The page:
- Everyone on Mylan’s chart are businesses looking to maximize profits and keep shareholders happy.
- Rebates only apply to a small fraction of customers and come after the full-price sale of the drug
A discount would mean a lower sale price for the drug. This would lower Mylan’s sales numbers and impact the other companies down the chain, presuming their markups are a percentage of the drug’s price. The cost of a rebate would be covered by the drug company.
With a discount, every customer (patient or insurance company) pays the reduced price. By using a rebate, not only can these companies count the full sale of the drug on their books, they can also limit who gets the rebate. Drug rebates often go to uninsured patients who would pay full price for their EpiPens — an important but relatively small fraction. Insurance companies would pay closer to full price. The restaurants, movie theaters and other businesses where Bresch mentioned she wants EpiPens to be legally required, would presumably pay full price too.
This mix of prices, discounts for some and full price for most, is the crux of the problem.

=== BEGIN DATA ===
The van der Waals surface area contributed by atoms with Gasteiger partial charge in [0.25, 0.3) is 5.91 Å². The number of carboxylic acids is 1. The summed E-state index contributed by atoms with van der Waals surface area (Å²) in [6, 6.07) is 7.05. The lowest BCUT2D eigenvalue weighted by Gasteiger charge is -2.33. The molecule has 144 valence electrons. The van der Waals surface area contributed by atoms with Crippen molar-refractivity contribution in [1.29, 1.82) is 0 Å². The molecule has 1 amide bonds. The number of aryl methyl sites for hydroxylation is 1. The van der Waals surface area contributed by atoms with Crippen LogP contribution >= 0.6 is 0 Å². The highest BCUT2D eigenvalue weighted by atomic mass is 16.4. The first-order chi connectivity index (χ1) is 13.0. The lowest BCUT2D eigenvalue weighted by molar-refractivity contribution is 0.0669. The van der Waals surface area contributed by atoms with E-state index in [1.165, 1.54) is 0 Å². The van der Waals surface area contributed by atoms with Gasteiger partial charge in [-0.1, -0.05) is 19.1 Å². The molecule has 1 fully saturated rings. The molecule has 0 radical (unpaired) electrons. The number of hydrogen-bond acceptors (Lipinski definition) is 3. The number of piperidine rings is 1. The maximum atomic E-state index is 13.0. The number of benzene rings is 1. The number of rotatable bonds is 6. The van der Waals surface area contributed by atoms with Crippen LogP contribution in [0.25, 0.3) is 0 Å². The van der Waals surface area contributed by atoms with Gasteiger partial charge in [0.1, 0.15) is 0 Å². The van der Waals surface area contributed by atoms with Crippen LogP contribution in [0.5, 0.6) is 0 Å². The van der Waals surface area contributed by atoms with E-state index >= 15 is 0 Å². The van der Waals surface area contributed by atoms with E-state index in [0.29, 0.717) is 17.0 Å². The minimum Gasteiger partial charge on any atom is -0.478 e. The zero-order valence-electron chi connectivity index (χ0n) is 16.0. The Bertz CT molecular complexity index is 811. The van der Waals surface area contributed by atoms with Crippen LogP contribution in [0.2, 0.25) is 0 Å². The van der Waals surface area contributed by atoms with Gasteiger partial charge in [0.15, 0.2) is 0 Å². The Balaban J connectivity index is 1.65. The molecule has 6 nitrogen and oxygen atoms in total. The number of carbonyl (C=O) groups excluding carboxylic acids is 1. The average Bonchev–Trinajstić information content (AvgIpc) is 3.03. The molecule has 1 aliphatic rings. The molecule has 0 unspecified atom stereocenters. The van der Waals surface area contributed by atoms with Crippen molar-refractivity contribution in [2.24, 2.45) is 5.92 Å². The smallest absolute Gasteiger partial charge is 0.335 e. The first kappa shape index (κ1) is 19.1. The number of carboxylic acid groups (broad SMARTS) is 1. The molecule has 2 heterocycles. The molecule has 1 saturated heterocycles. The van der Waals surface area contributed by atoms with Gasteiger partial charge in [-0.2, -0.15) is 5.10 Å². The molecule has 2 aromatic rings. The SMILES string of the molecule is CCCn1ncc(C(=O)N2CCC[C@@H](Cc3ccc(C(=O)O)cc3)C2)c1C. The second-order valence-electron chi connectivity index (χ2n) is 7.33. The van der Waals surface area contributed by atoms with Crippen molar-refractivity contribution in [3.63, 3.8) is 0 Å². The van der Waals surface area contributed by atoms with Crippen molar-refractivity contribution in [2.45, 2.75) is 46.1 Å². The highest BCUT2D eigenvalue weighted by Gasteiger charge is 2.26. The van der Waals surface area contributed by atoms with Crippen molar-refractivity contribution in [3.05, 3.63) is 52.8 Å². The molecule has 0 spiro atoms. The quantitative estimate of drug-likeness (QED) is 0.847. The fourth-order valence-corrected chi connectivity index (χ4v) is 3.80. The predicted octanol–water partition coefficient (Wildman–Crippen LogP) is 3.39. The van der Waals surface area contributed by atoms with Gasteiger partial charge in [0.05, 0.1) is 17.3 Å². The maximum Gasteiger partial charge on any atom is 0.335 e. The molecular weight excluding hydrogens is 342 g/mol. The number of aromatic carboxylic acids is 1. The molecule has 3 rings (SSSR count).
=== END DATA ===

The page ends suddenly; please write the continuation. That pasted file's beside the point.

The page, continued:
Those that pay the cost directly, the patients without insurance, pay a price that is closer to what the market will bear. The rebate programs bring the price down to what a patient who needs the drug — in this case, to survive — is willing and able to pay.
But the full price is for those who pay the cost indirectly. The insured but unafflicted who pay higher premiums to cover the exorbitant costs. The government and the taxpayer who cover the burden for those who cannot. When a 600% price hike is spread over millions, it’s barely noticeable.
This is why the system is broken. Not because the chain of companies is too large or too greedy, but because it capitalizes on an inflated price that we all pay, unawares.
Originally published on August 31, 2016. For more, check out frenchpresstheory.com or subscribe to Second Crack, French Press Theory’s weekly email.